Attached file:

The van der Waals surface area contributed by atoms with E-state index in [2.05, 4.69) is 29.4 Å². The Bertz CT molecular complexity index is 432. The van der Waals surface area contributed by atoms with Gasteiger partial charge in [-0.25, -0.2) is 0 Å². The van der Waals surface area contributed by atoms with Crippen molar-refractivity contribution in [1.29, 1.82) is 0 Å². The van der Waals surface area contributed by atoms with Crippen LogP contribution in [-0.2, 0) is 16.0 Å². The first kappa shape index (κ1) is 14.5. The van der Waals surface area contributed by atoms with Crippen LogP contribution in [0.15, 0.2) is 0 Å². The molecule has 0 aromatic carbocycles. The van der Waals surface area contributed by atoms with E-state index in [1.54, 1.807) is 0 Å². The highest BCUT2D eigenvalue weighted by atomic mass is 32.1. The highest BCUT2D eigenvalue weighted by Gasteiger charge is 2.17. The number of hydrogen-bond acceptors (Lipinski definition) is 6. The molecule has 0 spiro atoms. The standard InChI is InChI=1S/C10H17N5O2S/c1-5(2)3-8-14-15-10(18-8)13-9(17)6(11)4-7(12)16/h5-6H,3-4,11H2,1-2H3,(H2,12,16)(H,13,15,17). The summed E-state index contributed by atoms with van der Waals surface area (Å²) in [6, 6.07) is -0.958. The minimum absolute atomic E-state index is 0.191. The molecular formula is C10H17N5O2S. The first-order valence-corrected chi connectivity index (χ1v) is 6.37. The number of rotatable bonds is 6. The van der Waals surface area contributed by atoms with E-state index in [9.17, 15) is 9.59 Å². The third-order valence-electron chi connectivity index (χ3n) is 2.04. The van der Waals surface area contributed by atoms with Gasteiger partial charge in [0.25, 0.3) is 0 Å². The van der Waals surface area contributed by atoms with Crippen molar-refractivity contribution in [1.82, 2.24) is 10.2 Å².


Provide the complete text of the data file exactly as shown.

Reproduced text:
The van der Waals surface area contributed by atoms with E-state index in [2.05, 4.69) is 29.4 Å². The Bertz CT molecular complexity index is 432. The van der Waals surface area contributed by atoms with Gasteiger partial charge in [-0.25, -0.2) is 0 Å². The van der Waals surface area contributed by atoms with Crippen molar-refractivity contribution in [1.29, 1.82) is 0 Å². The van der Waals surface area contributed by atoms with Crippen LogP contribution in [-0.2, 0) is 16.0 Å². The first kappa shape index (κ1) is 14.5. The van der Waals surface area contributed by atoms with Crippen LogP contribution in [0.15, 0.2) is 0 Å². The molecule has 0 aromatic carbocycles. The van der Waals surface area contributed by atoms with E-state index in [1.54, 1.807) is 0 Å². The highest BCUT2D eigenvalue weighted by atomic mass is 32.1. The highest BCUT2D eigenvalue weighted by Gasteiger charge is 2.17. The number of hydrogen-bond acceptors (Lipinski definition) is 6. The molecule has 0 spiro atoms. The standard InChI is InChI=1S/C10H17N5O2S/c1-5(2)3-8-14-15-10(18-8)13-9(17)6(11)4-7(12)16/h5-6H,3-4,11H2,1-2H3,(H2,12,16)(H,13,15,17). The summed E-state index contributed by atoms with van der Waals surface area (Å²) in [6, 6.07) is -0.958. The minimum absolute atomic E-state index is 0.191. The molecular formula is C10H17N5O2S. The first-order valence-corrected chi connectivity index (χ1v) is 6.37. The number of rotatable bonds is 6. The van der Waals surface area contributed by atoms with E-state index in [9.17, 15) is 9.59 Å². The third-order valence-electron chi connectivity index (χ3n) is 2.04. The van der Waals surface area contributed by atoms with Gasteiger partial charge in [0.25, 0.3) is 0 Å². The van der Waals surface area contributed by atoms with Crippen molar-refractivity contribution in [1.82, 2.24) is 10.2 Å².